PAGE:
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July 1, 1939

MARIHUANA: A PSYCHIATRIC STUDY

Author Affiliations

Psychiatrist-in-Charge, Psychiatric Clinic, Court of General Sessions; Senior Psychiatrist, Bellevue Hospital NEW YORK

From the Bellevue Hospital and the Psychiatric Clinic of the Court of General Sessions, Dr. Karl M. Bowman director.

JAMA. 1939;113(1):4-12. doi:10.1001/jama.1939.02800260006002
Abstract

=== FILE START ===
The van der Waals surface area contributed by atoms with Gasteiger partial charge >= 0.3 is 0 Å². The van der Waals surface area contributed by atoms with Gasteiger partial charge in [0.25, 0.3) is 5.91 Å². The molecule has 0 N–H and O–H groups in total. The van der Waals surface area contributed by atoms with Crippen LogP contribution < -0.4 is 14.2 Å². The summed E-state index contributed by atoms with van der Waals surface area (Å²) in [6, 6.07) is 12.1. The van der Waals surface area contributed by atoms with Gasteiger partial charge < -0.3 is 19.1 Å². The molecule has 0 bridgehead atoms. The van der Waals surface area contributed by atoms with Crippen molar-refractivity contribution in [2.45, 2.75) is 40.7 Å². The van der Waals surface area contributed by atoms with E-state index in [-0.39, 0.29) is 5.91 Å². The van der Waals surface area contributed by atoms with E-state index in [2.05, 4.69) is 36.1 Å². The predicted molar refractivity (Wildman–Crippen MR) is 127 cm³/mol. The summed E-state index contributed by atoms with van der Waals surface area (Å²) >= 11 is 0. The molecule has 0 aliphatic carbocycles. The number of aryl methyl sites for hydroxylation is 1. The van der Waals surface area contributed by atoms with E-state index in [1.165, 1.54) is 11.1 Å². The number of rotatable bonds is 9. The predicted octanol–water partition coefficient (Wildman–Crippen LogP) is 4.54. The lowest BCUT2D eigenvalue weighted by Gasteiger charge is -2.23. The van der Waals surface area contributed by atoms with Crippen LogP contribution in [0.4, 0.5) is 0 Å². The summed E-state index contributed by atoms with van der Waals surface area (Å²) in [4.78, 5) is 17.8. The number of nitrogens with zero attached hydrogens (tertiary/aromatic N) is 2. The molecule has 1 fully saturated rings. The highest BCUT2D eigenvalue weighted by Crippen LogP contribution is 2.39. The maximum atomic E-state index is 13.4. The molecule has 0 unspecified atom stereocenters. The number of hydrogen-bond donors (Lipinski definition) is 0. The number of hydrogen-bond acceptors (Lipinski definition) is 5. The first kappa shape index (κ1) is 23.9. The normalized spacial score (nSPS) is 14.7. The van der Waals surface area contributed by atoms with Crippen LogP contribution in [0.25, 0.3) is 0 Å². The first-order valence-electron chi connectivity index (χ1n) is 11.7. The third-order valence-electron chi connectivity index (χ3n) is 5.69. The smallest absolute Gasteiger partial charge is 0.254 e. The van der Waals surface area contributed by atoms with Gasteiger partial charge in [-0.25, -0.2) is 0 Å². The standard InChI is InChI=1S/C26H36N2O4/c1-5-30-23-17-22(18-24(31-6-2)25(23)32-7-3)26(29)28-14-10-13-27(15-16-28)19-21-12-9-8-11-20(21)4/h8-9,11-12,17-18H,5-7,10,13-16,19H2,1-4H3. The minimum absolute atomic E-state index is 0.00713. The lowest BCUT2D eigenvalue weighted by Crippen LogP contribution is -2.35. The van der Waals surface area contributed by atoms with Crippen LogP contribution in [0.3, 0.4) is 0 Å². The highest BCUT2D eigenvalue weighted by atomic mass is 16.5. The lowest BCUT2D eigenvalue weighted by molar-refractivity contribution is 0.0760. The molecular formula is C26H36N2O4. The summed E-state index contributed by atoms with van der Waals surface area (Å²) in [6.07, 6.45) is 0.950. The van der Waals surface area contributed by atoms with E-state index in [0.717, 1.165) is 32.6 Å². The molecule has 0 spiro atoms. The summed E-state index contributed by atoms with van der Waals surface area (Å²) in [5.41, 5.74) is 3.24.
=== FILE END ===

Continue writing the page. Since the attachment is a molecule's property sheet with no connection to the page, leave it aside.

For almost ten years, marihuana smoking in the United States has engaged the attention of police officials, narcotic officers, prosecutors, judges and physicians. With its spread, the attention given marihuana in the press has increased. It is frequently a theme in contemporary literature; even the stage and screen have exploited its theatrical possibilities.1 It has been blamed in the press and by responsible officials for insanity, suicide and crime, especially among the youth of the country, and is fast attaining the position of a public enemy. In 1931 the International Narcotic Education Association in its Geneva convention acted to include marihuana (hashish) in an international treaty for the limitation of the distribution of narcotic drugs. The marihuana excise tax law was enacted by Congress and made effective Oct. 1, 1937. It makes the use of marihuana, except by qualified persons, illegal. The penal code, based on the uniform narcotic

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